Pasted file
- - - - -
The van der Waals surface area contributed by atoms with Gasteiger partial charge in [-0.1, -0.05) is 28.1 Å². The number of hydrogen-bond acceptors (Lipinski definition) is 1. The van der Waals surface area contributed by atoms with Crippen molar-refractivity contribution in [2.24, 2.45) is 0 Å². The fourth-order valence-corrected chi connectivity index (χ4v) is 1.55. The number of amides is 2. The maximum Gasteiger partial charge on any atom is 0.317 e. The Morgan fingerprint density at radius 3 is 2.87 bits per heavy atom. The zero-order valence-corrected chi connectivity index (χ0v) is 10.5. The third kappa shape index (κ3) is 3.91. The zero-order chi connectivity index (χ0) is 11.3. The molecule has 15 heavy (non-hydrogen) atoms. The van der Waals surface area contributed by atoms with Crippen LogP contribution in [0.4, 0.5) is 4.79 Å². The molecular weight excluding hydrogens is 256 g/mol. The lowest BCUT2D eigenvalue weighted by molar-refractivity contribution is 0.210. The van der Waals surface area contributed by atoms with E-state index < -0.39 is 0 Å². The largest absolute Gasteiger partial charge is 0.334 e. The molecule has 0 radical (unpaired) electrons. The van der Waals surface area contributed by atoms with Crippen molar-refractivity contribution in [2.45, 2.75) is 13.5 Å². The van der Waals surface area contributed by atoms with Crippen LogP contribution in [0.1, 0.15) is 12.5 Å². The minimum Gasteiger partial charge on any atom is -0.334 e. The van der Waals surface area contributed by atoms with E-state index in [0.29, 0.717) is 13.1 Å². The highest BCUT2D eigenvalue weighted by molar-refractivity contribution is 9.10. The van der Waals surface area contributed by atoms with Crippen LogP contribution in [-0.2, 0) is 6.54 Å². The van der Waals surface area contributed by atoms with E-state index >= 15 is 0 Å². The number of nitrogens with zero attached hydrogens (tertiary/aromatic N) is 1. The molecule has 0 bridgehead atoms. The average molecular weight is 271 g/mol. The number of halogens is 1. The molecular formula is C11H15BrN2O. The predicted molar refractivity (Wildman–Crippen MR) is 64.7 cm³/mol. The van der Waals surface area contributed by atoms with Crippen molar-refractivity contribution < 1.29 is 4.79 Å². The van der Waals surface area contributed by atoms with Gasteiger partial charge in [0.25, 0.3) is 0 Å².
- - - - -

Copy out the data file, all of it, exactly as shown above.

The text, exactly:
The van der Waals surface area contributed by atoms with Gasteiger partial charge in [-0.1, -0.05) is 28.1 Å². The number of hydrogen-bond acceptors (Lipinski definition) is 1. The van der Waals surface area contributed by atoms with Crippen molar-refractivity contribution in [2.24, 2.45) is 0 Å². The fourth-order valence-corrected chi connectivity index (χ4v) is 1.55. The number of amides is 2. The maximum Gasteiger partial charge on any atom is 0.317 e. The Morgan fingerprint density at radius 3 is 2.87 bits per heavy atom. The zero-order valence-corrected chi connectivity index (χ0v) is 10.5. The third kappa shape index (κ3) is 3.91. The zero-order chi connectivity index (χ0) is 11.3. The molecule has 15 heavy (non-hydrogen) atoms. The van der Waals surface area contributed by atoms with Crippen LogP contribution in [0.4, 0.5) is 4.79 Å². The molecular weight excluding hydrogens is 256 g/mol. The lowest BCUT2D eigenvalue weighted by molar-refractivity contribution is 0.210. The van der Waals surface area contributed by atoms with E-state index < -0.39 is 0 Å². The largest absolute Gasteiger partial charge is 0.334 e. The molecule has 0 radical (unpaired) electrons. The van der Waals surface area contributed by atoms with Crippen molar-refractivity contribution in [2.45, 2.75) is 13.5 Å². The van der Waals surface area contributed by atoms with Crippen LogP contribution in [0.1, 0.15) is 12.5 Å². The minimum Gasteiger partial charge on any atom is -0.334 e. The van der Waals surface area contributed by atoms with E-state index in [0.29, 0.717) is 13.1 Å². The highest BCUT2D eigenvalue weighted by molar-refractivity contribution is 9.10. The van der Waals surface area contributed by atoms with Crippen LogP contribution in [-0.2, 0) is 6.54 Å². The van der Waals surface area contributed by atoms with E-state index >= 15 is 0 Å². The number of nitrogens with zero attached hydrogens (tertiary/aromatic N) is 1. The molecule has 0 bridgehead atoms. The average molecular weight is 271 g/mol. The number of halogens is 1. The molecular formula is C11H15BrN2O. The predicted molar refractivity (Wildman–Crippen MR) is 64.7 cm³/mol. The van der Waals surface area contributed by atoms with Crippen molar-refractivity contribution < 1.29 is 4.79 Å². The van der Waals surface area contributed by atoms with Gasteiger partial charge in [0.25, 0.3) is 0 Å².